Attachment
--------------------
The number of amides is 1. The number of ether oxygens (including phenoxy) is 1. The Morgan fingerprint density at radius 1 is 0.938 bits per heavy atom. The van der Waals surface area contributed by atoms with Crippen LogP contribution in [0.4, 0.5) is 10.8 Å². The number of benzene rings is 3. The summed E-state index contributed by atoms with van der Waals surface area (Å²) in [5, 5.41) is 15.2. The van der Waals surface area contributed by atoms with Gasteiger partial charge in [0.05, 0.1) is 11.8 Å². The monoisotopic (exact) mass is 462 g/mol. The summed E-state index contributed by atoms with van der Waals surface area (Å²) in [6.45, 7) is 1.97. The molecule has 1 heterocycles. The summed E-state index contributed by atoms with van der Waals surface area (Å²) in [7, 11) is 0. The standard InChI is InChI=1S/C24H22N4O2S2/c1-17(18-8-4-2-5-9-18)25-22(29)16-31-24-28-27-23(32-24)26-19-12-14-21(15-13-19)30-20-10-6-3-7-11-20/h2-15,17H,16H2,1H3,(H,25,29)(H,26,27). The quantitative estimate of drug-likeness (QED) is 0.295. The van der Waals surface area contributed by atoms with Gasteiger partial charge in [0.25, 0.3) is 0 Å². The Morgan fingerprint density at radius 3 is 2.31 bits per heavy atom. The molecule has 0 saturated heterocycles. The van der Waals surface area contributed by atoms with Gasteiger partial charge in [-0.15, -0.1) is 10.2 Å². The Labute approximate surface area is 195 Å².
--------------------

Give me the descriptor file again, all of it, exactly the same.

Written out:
The number of amides is 1. The number of ether oxygens (including phenoxy) is 1. The Morgan fingerprint density at radius 1 is 0.938 bits per heavy atom. The van der Waals surface area contributed by atoms with Crippen LogP contribution in [0.4, 0.5) is 10.8 Å². The number of benzene rings is 3. The summed E-state index contributed by atoms with van der Waals surface area (Å²) in [5, 5.41) is 15.2. The van der Waals surface area contributed by atoms with Gasteiger partial charge in [0.05, 0.1) is 11.8 Å². The monoisotopic (exact) mass is 462 g/mol. The summed E-state index contributed by atoms with van der Waals surface area (Å²) in [6.45, 7) is 1.97. The molecule has 1 heterocycles. The summed E-state index contributed by atoms with van der Waals surface area (Å²) in [7, 11) is 0. The standard InChI is InChI=1S/C24H22N4O2S2/c1-17(18-8-4-2-5-9-18)25-22(29)16-31-24-28-27-23(32-24)26-19-12-14-21(15-13-19)30-20-10-6-3-7-11-20/h2-15,17H,16H2,1H3,(H,25,29)(H,26,27). The quantitative estimate of drug-likeness (QED) is 0.295. The van der Waals surface area contributed by atoms with Gasteiger partial charge in [0.25, 0.3) is 0 Å². The Morgan fingerprint density at radius 3 is 2.31 bits per heavy atom. The molecule has 0 saturated heterocycles. The van der Waals surface area contributed by atoms with Gasteiger partial charge in [-0.15, -0.1) is 10.2 Å². The Labute approximate surface area is 195 Å².